Endometriosis is condition that affects 1 in 10 New Zealand women. It occurs when the tissue from the uterus (the endometrial cells) travels outside of the uterus. These cells continue to be stimulated by female hormones and shed blood during menstruation each month. For many endo sufferers, the condition is painful, debilitating, and life-changing.
When we see clients in clinic suffering from endometriosis, we often find they are so exhausted and desperate to find the right diet to best manage their condition. They are often confused about what to eat and are desperate to achieve food freedom. Studies show that with correct nutrition, symptoms such as abdominal pain, gut disturbances, heavy periods and fertility can significantly improve.
There are a few key nutrients to consider when it comes to eating the best diet for your endo. Firstly, focus on a high-fibre diet. Fibre works by binging to estrogen, promoting estrogen excretion and reducing levels in the body. In fact, one study showed that vegetarians excrete 2-3 times more estrogen in their stools compared to meat eaters (1, 2). To ensure you are getting enough fibre in your diet, aim for ½ a plate of fruits or vegetables at every meal, snack on nuts and seeds, include legumes in your meals and swap your white bread and rice for wholegrain or brown varieties.
To help manage inflammation and reduce oxidative stress related to endo, a high antioxidant diet is recommended. Think lots of colourful fruits ang vegetables like berries, leafy greens, citrus fruits and tomatoes; nuts and seeds and olive oil for vitamin E; wholegrains, seafood and Brazil nuts for selenium. There is evidence to suggest that supplementation with fish oils for women with endometriosis can reduce pain and the need for pain medication. Omega-3 fatty acids are a potent antioxidant with anti-inflammatory properties and are thought to reduce prostaglandins in endo. Include at least two serves of oily fish per week and lots of health fats such as olive oil, avocados, walnuts and flax seeds alongside a daily fish oil supplement of 600-1000mg per day.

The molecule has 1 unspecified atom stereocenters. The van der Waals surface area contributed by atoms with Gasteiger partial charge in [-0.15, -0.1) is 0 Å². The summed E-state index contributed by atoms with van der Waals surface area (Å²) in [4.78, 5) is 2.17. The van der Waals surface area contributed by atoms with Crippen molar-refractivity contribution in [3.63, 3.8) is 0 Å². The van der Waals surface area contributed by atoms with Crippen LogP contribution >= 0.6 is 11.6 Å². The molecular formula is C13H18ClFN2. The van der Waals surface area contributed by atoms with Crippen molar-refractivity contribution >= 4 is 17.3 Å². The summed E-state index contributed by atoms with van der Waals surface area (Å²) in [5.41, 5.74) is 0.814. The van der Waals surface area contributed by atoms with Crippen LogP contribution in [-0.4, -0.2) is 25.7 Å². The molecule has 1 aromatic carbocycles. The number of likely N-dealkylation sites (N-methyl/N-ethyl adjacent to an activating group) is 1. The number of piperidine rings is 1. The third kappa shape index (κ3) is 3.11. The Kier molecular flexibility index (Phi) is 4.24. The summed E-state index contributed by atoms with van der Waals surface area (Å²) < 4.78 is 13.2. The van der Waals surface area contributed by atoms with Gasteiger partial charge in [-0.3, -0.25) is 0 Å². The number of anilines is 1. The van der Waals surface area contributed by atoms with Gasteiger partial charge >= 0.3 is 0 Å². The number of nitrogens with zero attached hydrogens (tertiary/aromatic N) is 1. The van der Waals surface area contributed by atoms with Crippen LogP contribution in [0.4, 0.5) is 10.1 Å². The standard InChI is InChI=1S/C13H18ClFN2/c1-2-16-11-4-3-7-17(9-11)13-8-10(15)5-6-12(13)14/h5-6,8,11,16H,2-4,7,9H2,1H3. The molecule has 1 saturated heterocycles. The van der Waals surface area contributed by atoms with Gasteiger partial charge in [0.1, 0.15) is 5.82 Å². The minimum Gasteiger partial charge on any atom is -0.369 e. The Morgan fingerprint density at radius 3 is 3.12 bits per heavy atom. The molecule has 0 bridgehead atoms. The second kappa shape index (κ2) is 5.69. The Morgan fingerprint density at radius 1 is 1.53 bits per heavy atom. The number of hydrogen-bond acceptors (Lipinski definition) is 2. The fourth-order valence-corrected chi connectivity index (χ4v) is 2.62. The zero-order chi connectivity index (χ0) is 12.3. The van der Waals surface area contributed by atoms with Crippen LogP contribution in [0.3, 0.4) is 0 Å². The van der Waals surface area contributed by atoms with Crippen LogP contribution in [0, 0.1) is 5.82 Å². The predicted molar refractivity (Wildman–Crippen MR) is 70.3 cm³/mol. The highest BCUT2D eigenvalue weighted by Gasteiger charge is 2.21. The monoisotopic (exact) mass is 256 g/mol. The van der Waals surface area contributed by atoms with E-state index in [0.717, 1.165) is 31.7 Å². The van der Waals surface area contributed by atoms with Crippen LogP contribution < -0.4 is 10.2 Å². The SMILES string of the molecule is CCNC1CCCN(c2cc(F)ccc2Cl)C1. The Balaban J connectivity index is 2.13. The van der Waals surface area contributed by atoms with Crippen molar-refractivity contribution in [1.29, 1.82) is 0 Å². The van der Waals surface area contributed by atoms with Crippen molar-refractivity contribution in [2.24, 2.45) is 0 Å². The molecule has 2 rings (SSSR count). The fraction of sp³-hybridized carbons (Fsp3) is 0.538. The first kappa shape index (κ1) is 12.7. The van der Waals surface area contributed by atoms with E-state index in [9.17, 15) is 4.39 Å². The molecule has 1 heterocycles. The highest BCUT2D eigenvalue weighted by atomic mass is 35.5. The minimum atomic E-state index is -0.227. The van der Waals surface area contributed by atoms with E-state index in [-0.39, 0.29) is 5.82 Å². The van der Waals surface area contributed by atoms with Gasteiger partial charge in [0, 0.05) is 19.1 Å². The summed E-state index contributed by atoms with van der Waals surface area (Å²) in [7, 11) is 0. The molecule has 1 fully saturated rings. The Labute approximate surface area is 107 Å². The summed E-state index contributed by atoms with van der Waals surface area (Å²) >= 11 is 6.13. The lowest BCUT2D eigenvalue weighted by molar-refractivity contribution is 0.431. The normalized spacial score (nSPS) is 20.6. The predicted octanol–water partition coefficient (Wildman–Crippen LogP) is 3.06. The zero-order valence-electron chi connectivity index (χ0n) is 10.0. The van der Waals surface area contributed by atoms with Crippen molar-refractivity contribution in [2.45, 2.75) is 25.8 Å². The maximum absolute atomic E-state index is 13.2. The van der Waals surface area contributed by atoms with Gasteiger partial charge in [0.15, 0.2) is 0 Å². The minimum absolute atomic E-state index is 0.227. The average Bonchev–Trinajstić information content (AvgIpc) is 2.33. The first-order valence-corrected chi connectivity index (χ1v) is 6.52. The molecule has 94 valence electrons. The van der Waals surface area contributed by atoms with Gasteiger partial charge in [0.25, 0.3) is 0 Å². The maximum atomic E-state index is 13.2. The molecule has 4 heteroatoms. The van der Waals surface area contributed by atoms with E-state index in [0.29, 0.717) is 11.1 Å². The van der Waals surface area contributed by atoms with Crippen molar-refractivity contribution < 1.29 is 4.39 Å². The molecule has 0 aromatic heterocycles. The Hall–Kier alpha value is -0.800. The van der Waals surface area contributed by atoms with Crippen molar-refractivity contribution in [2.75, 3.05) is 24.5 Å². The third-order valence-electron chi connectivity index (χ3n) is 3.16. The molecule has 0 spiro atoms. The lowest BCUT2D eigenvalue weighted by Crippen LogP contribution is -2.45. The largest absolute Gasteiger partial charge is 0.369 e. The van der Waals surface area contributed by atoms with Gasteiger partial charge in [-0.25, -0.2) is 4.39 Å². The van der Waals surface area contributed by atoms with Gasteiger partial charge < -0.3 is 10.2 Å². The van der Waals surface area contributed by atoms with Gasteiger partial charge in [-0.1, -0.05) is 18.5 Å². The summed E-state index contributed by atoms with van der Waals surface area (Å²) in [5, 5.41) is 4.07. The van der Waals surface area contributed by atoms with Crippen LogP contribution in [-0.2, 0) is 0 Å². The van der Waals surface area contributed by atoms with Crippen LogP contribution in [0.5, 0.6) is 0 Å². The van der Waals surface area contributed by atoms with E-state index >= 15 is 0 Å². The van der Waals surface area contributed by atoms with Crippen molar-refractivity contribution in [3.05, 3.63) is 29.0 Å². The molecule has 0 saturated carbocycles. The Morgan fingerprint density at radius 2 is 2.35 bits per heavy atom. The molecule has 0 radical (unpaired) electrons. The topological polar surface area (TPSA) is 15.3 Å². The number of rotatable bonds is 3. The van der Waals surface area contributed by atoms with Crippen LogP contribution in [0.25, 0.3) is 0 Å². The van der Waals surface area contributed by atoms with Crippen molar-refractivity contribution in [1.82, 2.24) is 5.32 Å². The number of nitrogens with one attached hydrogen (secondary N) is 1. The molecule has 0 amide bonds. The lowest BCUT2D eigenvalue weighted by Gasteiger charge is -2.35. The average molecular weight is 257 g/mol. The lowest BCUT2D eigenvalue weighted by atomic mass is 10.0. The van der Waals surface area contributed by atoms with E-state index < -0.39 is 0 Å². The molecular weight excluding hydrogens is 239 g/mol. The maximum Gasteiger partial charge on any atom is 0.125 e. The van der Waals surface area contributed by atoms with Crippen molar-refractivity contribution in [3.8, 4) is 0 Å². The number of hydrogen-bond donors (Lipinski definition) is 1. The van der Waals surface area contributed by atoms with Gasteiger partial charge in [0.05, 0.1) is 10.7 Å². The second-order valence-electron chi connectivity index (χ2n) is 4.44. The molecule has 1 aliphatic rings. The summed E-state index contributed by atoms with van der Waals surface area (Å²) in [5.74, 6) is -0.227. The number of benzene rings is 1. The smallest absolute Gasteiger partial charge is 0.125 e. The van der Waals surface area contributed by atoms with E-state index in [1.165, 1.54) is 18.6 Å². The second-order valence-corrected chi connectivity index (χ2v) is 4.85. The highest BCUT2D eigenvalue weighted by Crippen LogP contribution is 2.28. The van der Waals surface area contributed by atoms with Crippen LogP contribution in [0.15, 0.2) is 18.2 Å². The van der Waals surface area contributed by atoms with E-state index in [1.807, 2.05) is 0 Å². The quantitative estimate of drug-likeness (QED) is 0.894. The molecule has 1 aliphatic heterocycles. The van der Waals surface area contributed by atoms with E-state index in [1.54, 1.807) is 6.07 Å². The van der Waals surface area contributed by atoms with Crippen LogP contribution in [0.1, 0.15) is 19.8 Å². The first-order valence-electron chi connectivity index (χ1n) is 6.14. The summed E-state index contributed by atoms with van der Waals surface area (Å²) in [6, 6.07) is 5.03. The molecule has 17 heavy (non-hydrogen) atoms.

There is no endometriosis diet. However, there are some existing evidence-based diets that may support endometriosis management. All of this is consistent with a Mediterranean diet and studies show a Mediterranean diet is effective in reducing symptoms related to endometriosis (3,4). In a nutshell, the Mediterranean diet consists of a high intake of plant-based foods such as colourful fruits and vegetables, legumes, wholegrains, nuts and seeds, and plant oils such as olive oil. There is a big focus on omega-3s from oily fish such as salmon and tuna, whilst red meat should be limited to twice per week. Foods that are high in saturated fat, refined sugar and salt such as processed meats, takeaways or bakery items should be limited.
For women with endometriosis who are also suffering from IBS type symptoms such as bloating, abdominal pain and constipation or diarrhoea, the low FODMAP is often an effective way of managing symptoms and providing food freedom. The low FODMAP diet consists of three phases (elimination, reintroduction and personalisation) and should only be undertaken with the support and guidance from a dietitian.
Food freedom is not usually associated with 'diets'. Quite the opposite. Food freedom is often anti-diet. Despite this you'll notice we've mentioned a few diets in this blog post. The ones we've mentioned here aren't your typical fad diets that involve wide-spread restriction. They are evidence-based and are some of the very few diets that our Dietitians talk about with clients. By working with a Dietitian you can learn what foods can trigger your endometriosis flares or make them worse. You can minimise your exposure to a small range of foods for longer-term food freedom and have a varied diet. After all, your diet should always be getting more varied as you heal.
(1) Goldin BR, Adlercreutz H, Dwyer JT, Swenson L, Warram JH, Gorbach SL. Effect of diet on excretion of estrogens in pre- and postmenopausal women. Cancer Res. 1981 Sep;41(9 Pt 2):3771-3. PMID: 7260944.
(2) Nap A, de Roos N. Endometriosis and the effects of dietary interventions: what are we looking for? Reprod Fertil. 2022 May 30;3(2):C14-C22. doi: 10.1530/RAF-21-0110. PMID: 35814941; PMCID: PMC9259892.
(3) Nirgianakis K, Egger K, Kalaitzopoulos DR, Lanz S, Bally L, Mueller MD. Effectiveness of Dietary Interventions in the Treatment of Endometriosis: a Systematic Review. Reprod Sci. 2022 Jan;29(1):26-42. doi: 10.1007/s43032-020-00418-w. Epub 2021 Mar 24. PMID: 33761124; PMCID: PMC8677647.
(4) Ott J, Nouri K, Hrebacka D, Gutschelhofer S, et al. Endometriosis and nutrition-recommending a Mediterranean diet decreases endometriosis-associated pain: an experimental observational study. J Aging Res Clin Practice. 2012;1:162–166.
Exciting plant foods, 5 recipes for FODMAP/IBS, menstruation, fertility or menopause
Recipe To Eat If You Have Endometriosis